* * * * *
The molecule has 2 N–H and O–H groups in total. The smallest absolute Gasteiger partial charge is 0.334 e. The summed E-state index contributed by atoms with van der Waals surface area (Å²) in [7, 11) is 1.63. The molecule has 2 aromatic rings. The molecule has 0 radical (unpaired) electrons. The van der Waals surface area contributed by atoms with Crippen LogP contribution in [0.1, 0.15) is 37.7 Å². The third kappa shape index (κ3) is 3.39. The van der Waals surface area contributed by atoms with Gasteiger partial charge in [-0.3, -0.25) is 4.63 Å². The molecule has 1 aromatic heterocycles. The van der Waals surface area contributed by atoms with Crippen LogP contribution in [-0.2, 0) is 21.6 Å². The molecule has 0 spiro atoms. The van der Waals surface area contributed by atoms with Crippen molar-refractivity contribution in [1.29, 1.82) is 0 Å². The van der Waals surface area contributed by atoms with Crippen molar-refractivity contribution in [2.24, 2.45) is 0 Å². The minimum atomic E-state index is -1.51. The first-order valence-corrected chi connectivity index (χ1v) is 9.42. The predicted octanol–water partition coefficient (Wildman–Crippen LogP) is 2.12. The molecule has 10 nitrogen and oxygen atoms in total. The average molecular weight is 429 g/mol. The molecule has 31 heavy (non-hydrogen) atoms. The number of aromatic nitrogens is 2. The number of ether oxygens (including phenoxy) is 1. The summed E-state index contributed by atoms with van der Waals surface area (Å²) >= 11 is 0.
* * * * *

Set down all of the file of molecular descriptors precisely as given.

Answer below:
The molecule has 2 N–H and O–H groups in total. The smallest absolute Gasteiger partial charge is 0.334 e. The summed E-state index contributed by atoms with van der Waals surface area (Å²) in [7, 11) is 1.63. The molecule has 2 aromatic rings. The molecule has 0 radical (unpaired) electrons. The van der Waals surface area contributed by atoms with Crippen LogP contribution in [0.1, 0.15) is 37.7 Å². The third kappa shape index (κ3) is 3.39. The van der Waals surface area contributed by atoms with Gasteiger partial charge in [-0.3, -0.25) is 4.63 Å². The molecule has 1 aromatic heterocycles. The van der Waals surface area contributed by atoms with Crippen LogP contribution in [-0.2, 0) is 21.6 Å². The molecule has 0 spiro atoms. The van der Waals surface area contributed by atoms with Crippen molar-refractivity contribution in [1.29, 1.82) is 0 Å². The van der Waals surface area contributed by atoms with Crippen molar-refractivity contribution in [2.24, 2.45) is 0 Å². The minimum atomic E-state index is -1.51. The first-order valence-corrected chi connectivity index (χ1v) is 9.42. The predicted octanol–water partition coefficient (Wildman–Crippen LogP) is 2.12. The molecule has 10 nitrogen and oxygen atoms in total. The average molecular weight is 429 g/mol. The molecule has 31 heavy (non-hydrogen) atoms. The number of aromatic nitrogens is 2. The number of ether oxygens (including phenoxy) is 1. The summed E-state index contributed by atoms with van der Waals surface area (Å²) >= 11 is 0.